NEW YORK (GenomeWeb News) – An international team is calling for new policies for — and a cautious approach to — using genetic samples and information collected from children in population biobanks.
In a perspectives paper appearing online today in Science, researchers and bioethicists from Israel, the Netherlands, and Canada argued that population biobanks should be able to continue collecting and analyzing DNA samples and other data from children. But they recommended implementing policies that would prevent these biobanks from sharing DNA samples or genetic information with groups outside of the biobank — at least until the individuals involved are old enough to give their own consent as adults.
The team advocates this conservative approach to population biobanks involving children because it's unclear what effects these resources could have on child participants in the future and whether such research will conflict with their beliefs as adults, senior author Bartha Maria Knoppers, director of McGill University's Centre of Genomics and Policy, told GenomeWeb Daily News.
In general, population biobanks accumulate human DNA, tissue samples, cell lines, and other types of data into a resource that can be used for biomedical research. Several very large biobanks have been developed or proposed, including the UK Biobank — which aims at collecting information on half a million British adults — as well as biobanks in the US, Canada, Ireland, Norway, the Netherlands, Denmark, and China.
But with some biobanks collecting information on both parents and their children and/or turning their focus to longitudinal databases that involve samples collected during childhood, Knoppers and her co-authors decided to address ethical issues that could stem from biobanking with children.
Such issues were of particular interest because some of the authors have been involved in the not-for-profit Public Population Project in Genomics, Knoppers explained, and have been working towards harmonizing various population biobanks.
"Children are a vulnerable research population in the sense that they lack the capacity for consenting to their participation," Knoppers and her co-authors wrote. This is particularly true when it comes to DNA samples, they explained, because each person's genetic code "remains unique as a permanent identifier throughout life" — meaning samples collected from children could have unforeseen consequences for the individuals when they are older.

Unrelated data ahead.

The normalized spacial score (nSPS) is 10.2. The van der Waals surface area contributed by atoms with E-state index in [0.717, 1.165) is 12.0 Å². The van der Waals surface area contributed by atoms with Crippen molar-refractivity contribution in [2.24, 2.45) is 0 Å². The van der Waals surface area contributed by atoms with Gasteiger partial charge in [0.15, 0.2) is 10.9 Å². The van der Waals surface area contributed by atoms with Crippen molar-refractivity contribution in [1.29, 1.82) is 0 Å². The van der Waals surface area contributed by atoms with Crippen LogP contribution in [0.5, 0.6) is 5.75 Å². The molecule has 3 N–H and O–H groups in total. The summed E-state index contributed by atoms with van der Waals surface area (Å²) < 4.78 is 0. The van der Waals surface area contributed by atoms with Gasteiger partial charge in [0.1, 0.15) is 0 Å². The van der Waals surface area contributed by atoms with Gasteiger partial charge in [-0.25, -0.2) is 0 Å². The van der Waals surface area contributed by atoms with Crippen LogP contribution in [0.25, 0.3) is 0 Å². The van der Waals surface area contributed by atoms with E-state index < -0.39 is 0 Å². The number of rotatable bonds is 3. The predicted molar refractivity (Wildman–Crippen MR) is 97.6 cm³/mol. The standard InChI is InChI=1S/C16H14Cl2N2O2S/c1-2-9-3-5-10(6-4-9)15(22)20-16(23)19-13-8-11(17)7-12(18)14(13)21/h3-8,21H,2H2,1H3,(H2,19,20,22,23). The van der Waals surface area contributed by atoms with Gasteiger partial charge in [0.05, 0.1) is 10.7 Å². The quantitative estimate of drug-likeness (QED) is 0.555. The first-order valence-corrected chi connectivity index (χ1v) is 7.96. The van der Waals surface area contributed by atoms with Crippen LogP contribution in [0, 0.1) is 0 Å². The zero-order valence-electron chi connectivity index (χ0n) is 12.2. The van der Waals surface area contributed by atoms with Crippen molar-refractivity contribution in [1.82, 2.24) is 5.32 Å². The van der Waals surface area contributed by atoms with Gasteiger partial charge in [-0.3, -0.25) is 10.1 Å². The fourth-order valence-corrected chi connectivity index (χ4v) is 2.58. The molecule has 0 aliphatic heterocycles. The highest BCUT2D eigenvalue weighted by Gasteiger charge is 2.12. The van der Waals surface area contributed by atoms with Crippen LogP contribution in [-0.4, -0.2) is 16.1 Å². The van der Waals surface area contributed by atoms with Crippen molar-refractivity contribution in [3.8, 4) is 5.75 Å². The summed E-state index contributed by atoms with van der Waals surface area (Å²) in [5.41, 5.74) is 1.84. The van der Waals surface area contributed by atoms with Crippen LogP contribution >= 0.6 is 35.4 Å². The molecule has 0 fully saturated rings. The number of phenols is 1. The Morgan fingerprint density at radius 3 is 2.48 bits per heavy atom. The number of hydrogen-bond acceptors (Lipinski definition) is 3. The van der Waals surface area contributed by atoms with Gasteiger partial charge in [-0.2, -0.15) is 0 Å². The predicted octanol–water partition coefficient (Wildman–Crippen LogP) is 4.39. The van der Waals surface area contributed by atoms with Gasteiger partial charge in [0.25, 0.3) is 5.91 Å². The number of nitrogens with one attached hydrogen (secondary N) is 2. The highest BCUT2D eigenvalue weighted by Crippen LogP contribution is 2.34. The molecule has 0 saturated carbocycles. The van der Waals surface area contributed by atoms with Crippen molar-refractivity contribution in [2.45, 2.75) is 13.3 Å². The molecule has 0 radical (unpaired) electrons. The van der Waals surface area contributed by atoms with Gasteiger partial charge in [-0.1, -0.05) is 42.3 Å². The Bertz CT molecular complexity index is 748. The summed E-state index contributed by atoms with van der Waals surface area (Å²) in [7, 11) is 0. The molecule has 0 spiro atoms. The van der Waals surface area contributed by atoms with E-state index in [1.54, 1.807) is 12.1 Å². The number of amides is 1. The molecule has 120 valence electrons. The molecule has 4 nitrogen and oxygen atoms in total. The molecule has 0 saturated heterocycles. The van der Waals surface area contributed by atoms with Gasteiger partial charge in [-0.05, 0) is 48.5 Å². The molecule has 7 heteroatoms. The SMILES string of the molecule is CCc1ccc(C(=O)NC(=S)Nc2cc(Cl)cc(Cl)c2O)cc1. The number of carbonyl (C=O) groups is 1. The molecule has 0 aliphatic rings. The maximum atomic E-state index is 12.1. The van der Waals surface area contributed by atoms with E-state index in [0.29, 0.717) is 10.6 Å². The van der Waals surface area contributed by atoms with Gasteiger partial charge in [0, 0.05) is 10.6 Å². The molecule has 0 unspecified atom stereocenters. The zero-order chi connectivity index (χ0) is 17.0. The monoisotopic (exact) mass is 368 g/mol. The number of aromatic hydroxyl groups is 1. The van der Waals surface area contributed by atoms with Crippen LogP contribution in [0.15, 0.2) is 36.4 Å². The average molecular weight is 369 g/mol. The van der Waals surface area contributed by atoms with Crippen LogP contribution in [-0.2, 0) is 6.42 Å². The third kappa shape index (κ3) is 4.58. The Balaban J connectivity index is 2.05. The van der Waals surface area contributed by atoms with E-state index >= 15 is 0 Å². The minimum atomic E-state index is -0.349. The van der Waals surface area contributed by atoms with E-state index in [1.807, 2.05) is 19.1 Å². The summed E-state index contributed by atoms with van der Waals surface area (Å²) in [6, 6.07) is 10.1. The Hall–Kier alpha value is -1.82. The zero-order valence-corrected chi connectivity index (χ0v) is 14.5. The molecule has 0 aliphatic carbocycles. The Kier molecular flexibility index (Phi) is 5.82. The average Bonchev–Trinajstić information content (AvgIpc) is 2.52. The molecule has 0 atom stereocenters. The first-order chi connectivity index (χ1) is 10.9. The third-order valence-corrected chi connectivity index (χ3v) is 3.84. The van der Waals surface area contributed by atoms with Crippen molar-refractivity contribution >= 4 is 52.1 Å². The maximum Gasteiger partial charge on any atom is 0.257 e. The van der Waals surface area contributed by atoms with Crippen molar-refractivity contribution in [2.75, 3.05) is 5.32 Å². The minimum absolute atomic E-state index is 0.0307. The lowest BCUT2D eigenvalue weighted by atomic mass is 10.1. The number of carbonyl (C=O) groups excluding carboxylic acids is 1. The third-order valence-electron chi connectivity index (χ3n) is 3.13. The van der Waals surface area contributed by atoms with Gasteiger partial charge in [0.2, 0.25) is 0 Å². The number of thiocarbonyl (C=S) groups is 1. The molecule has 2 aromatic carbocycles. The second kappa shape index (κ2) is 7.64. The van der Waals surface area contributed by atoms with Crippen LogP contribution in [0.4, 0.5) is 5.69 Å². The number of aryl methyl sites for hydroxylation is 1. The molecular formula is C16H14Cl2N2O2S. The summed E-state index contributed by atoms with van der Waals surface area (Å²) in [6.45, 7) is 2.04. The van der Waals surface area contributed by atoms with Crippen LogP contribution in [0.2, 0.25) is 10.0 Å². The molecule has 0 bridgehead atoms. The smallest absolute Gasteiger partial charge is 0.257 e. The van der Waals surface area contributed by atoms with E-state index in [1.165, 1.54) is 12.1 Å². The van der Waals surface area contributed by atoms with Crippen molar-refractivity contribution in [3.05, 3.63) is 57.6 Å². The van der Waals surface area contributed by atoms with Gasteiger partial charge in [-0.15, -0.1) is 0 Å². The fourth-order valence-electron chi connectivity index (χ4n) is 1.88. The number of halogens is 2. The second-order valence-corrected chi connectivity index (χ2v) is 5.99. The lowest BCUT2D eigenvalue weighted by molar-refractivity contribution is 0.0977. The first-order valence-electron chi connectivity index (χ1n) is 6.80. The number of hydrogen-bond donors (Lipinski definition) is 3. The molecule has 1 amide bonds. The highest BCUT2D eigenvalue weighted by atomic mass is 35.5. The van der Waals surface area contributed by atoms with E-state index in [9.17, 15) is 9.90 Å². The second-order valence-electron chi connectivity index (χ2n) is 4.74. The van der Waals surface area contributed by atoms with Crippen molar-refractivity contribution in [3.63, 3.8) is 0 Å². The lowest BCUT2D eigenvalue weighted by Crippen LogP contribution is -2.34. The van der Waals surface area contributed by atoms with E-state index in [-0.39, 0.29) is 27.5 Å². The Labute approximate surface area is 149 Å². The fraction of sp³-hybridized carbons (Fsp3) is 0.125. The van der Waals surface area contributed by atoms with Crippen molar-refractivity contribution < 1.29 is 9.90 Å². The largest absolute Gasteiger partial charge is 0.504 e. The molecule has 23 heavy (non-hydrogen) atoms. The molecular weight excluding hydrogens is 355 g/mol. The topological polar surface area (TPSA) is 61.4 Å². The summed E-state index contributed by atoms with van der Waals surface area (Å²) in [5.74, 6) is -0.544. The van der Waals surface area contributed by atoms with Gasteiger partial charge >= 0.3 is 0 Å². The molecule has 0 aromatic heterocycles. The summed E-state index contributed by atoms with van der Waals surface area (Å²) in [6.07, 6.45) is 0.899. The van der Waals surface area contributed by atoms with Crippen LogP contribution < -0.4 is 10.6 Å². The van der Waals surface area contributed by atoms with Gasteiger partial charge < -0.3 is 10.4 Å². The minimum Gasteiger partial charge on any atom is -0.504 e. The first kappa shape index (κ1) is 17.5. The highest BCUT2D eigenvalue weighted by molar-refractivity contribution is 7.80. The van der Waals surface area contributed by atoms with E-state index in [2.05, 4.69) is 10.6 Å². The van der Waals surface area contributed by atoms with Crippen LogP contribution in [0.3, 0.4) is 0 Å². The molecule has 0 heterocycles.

"As sequencing of entire genomes becomes a routine procedure, DNA donors' privacy can never be completely ensured within biobanks," the authors continued. "As a consequence, there is not true 'opting out' from biobanks once DNA sequences have been published and deposited with public databases."
That has the team calling for safeguards both for collecting and sharing children's DNA samples and genetic information, to protect children from future hurdles, including types of discrimination not covered by legislation such as the US Genetic Information Nondiscrimination Act, passed last year.
The group suggests implementing biobank policies that would limit the use of samples collected in childhood. In particular, they propose measures by which population biobanks would be able to continue collecting and assessing DNA and phenotypic data from children but would not be allowed to share genetic samples or data with groups outside the biobank itself until the individuals concerned are old enough to give their own consent. "It's not restrictive, it's cautious," Knoppers said.
Though the authors conceded that such policies may not be feasible under all circumstances or may be viewed by some as restrictive to research, they contend that the approach would not hinder research in the long run. Instead, they noted that "[t]he long-term benefits of maintaining public trust in biomedical research by waiting for participating children to consent as adults justify extra governance efforts and added costs."
Nevertheless, Knoppers and her co-authors drew a clear distinction between population biobanks and disease-specific biobanks or studies involving children. Because the latter could potentially contribute to a child's treatment or diagnosis, or may affect other family members, they suggest that sample and data sharing remain more open for disease-related research than for population biobanks in general.
"We propose that disease-specific biobanks — in particular, when dedicated to childhood diseases and disabilities — should continue to collect and share children's DNA samples and data within the limits authorized by parents and bound by continuous oversight, including ethics review."